The Ministry of Defence and the Ministry of the Interior intervened in the proceedings to defend the provision. They argued that the conduct of the Army had to be impeccable and therefore its disciplinary regime could deal with the realm of ethics.

The Prosecutor General also intervened, arguing that the expression “homosexuals and prostitutes” in paragraph (c) had to be struck out because neither constituted anti-social conduct. According to the Prosecutor, such activities did not cause any damage to society nor did they violate the rights of others. Moreover, paragraph (d) had to be struck out as well because the sanction imposed on “carrying out homosexual acts” violated the right to privacy and the right to free development of one’s personality.

The Court first dealt with the prohibition of living together outside of marriage and it found that this provision violated Article 42 of the Constitution, explicitly recognising de facto unions.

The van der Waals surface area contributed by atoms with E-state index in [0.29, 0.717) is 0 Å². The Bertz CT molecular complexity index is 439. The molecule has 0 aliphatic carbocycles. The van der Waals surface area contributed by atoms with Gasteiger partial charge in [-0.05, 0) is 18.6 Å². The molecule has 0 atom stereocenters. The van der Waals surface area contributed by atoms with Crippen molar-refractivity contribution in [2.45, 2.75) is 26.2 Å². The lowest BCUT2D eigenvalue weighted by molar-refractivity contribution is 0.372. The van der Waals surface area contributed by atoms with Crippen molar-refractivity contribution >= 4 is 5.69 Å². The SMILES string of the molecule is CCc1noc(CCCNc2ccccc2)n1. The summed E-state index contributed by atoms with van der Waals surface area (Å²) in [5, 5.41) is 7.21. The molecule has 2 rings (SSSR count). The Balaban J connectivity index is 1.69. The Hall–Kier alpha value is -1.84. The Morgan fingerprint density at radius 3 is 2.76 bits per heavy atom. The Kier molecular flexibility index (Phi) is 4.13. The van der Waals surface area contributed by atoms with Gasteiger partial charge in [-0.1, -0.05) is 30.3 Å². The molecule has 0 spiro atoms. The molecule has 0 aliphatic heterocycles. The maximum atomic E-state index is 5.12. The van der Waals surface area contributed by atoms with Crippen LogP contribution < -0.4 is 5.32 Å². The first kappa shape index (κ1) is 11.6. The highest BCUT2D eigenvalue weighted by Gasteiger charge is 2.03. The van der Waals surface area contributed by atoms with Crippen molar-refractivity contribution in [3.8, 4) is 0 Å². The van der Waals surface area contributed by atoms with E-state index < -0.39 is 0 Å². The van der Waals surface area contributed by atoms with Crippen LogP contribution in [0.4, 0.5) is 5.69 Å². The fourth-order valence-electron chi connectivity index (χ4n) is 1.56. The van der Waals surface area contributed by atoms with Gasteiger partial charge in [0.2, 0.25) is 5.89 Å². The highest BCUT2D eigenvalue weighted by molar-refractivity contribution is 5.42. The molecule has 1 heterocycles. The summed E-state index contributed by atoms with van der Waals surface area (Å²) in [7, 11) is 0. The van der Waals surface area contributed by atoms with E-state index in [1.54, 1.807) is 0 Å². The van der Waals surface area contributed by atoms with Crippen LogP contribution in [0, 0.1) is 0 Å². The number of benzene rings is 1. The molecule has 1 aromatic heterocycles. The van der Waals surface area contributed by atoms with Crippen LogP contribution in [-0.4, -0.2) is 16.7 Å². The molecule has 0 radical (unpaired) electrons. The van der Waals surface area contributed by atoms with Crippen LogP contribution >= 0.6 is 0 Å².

Considering the other challenged provisions, the Court noted that the conduct prohibited under the military disciplinary code had often been linked to behaviour that was subject to prejudice and social censorship. However, a characteristic of the Constitution was that it allowed a broad margin for the defence and protection of personal autonomy. According to the Court, the Constitutional Assembly had decided to protect personal freedom as a fundamental right, and therefore emphasised the liberal principle of institutional non-interference in private issues that do not threaten social coexistence. Within the recognition of the right to free development of one’s personality, the Constitution protected the individual’s right to self-determination. The sole limit on this right was that its exercise should respect the constitutional order and the rights of others.